A short-term let (STL) is the occupation of a property by the same person(s) for less than 90 consecutive nights.
Before the Deregulation Act 2015 came into force, planning permission was needed for every short-term let of a property.
However, the Deregulation Act 2015 amended the legislation and the short-term letting of a residential house or flat is now permitted, subject to 2 conditions:
To use your property for short-term letting, you must comply with these conditions or you are likely to be subject to formal planning enforcement action.
You must apply for planning permission if you short-term let your property for more than 90 nights in a calendar year.
Planning permission is needed for any days that exceed the 90-night allowance.
For example, if you let your property for 100 nights of the year, you'll need planning permission for the 10 nights that exceed the 90-night limit.
The council takes failure to comply with STL conditions very seriously and our short-term lettings team investigate unauthorised STLs in Westminster.
People using properties for short-term letting beyond the 90-night limit without planning permission, are likely to face formal planning enforcement action.
This may include the issue of an Enforcement Notice on freeholders, leaseholders, mortgagees and any other person having a legal interest (i.e. ownership) in the property. Non-compliance with an Enforcement Notice is a criminal offence and anyone found guilty could face an unlimited fine in the Magistrates’ or Crown Court.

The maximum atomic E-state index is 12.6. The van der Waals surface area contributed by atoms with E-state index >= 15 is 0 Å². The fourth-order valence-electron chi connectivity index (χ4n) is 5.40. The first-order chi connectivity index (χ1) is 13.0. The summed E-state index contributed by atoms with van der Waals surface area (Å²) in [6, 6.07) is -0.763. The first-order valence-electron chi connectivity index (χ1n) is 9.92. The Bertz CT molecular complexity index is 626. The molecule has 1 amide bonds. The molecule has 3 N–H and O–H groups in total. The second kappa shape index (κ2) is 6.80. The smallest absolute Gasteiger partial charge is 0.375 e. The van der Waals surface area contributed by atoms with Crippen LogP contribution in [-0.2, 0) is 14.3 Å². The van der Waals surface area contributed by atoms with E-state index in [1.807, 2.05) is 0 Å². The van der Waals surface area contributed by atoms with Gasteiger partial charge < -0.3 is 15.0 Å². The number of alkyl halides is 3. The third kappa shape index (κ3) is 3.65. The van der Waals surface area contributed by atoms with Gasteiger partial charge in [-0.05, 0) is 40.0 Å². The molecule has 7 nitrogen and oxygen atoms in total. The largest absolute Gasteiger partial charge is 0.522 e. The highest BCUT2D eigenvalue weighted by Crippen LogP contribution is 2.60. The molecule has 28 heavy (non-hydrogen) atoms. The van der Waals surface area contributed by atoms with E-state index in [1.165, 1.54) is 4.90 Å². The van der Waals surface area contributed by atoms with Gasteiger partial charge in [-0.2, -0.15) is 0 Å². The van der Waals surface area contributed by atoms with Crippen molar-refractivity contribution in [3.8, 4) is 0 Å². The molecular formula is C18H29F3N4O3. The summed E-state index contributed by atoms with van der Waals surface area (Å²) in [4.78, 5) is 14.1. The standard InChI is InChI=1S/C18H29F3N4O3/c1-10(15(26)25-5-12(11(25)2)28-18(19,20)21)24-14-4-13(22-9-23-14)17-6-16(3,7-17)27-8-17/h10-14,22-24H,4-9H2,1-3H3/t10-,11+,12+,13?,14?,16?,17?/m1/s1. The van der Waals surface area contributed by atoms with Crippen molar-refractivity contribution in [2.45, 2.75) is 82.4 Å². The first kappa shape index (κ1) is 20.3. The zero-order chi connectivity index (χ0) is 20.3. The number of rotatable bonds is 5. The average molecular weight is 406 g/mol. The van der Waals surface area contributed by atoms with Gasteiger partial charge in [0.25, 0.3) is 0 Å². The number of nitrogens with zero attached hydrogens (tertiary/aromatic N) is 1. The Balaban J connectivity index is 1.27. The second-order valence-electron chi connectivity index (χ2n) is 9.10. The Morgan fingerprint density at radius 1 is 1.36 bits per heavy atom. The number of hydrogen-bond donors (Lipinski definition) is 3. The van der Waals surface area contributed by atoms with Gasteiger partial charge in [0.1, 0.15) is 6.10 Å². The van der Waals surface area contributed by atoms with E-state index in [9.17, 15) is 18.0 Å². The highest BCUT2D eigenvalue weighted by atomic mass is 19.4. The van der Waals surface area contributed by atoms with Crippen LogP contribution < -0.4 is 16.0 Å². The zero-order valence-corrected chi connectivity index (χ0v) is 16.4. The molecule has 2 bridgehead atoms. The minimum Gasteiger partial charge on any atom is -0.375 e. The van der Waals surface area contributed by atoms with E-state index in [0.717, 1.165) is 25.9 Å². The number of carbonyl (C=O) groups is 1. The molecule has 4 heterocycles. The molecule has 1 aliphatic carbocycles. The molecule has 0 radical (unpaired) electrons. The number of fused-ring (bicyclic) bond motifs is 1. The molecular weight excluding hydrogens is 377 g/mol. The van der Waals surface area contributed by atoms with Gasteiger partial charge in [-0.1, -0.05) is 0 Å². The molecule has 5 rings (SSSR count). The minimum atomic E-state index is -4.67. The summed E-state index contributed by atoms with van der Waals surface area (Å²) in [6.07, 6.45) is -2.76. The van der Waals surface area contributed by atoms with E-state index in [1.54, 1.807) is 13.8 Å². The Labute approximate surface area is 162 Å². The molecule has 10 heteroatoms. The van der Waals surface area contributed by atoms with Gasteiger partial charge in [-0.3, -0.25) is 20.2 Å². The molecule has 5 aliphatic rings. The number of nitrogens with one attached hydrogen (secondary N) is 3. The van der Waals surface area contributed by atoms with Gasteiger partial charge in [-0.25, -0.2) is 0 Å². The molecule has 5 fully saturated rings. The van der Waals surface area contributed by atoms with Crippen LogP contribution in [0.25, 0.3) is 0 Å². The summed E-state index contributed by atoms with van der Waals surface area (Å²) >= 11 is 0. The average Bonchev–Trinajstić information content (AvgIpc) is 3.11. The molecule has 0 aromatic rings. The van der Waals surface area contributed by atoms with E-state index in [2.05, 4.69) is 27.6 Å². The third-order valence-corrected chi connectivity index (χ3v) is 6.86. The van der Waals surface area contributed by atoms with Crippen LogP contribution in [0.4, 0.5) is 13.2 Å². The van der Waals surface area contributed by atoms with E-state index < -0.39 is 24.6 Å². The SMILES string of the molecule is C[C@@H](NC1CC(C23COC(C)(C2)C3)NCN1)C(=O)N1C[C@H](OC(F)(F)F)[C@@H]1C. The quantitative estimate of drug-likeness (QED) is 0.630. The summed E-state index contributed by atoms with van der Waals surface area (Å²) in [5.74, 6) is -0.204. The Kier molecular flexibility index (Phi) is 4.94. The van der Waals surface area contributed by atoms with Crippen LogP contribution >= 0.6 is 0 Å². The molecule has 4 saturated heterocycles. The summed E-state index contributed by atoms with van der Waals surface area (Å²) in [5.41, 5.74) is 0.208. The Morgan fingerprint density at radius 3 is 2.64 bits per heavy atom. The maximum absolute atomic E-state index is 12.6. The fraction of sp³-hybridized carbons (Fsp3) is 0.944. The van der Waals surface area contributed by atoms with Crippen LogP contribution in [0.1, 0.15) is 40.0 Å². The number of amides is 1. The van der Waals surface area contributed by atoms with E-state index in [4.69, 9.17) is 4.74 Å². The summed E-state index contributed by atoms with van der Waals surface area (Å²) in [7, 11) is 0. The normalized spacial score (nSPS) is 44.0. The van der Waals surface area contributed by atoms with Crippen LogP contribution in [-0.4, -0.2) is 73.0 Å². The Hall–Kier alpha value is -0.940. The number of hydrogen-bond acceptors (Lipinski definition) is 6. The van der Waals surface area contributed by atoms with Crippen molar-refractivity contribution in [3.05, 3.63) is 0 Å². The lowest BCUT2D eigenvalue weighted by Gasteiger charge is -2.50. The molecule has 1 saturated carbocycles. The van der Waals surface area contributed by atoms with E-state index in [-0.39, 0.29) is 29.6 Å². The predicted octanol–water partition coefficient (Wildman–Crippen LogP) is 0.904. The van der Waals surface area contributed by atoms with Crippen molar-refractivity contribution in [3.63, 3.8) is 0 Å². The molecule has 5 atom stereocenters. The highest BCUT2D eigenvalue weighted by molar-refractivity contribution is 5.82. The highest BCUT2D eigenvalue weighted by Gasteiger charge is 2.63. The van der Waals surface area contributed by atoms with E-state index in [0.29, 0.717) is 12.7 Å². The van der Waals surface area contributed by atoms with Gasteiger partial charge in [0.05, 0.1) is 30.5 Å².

Using residential properties as STLs on a permanent or semi-permanent (commercial) basis removes permanent residential housing from the market which adds to housing supply problems at a time of an acute housing shortage.
It can result in many negative consequences like:
Mr A works abroad for 70 nights every summer. He rents his flat out for the entire period that he is away but lives in the property for the rest of the calendar year. Mr A had 20 nights of his short-term let allowance left.
Ms B spends various periods of the year away from home. In 2016, she rented her property to holiday makers on six separate occasions. The property was rented for 13 nights in February, 7 nights in March, 14 nights in April, 7 nights in May, 28 nights in June and 21 nights in July (Total: 90 nights). Ms B used all of the 90 night allowance for short-term lets in that calendar year.
Ms C works abroad for most of the year. In 2016, she short-term let her property to a business traveller for 42 nights. She then decided to find a long-term tenant who resided in her property for 3 and a ½ months. Ms C had 48 days of her short-term let allowance left as the 3 and ½ month stay does not constitute a short-term let as the duration of the stay is more than 90 nights.
Mr D spends half of the year on holiday. In 2016 Mr D rented out his property to holiday makers for 21 nights in March, 21 nights in April, 28 nights in May, 3 nights in July, 14 nights in August and 35 nights in September (Total: 122 nights). Mr D exceeded his short term let allowance (90 nights) by 32 nights and planning permission was therefore required for the additional 32 nights.
Mr E has purchased a property in order to continuously let it out to tourists. In 2016, Mr E short-term let his property for 310 nights. Mr E exceeded his short term let allowance by 220 nights and planning permission was therefore required for the 220 nights.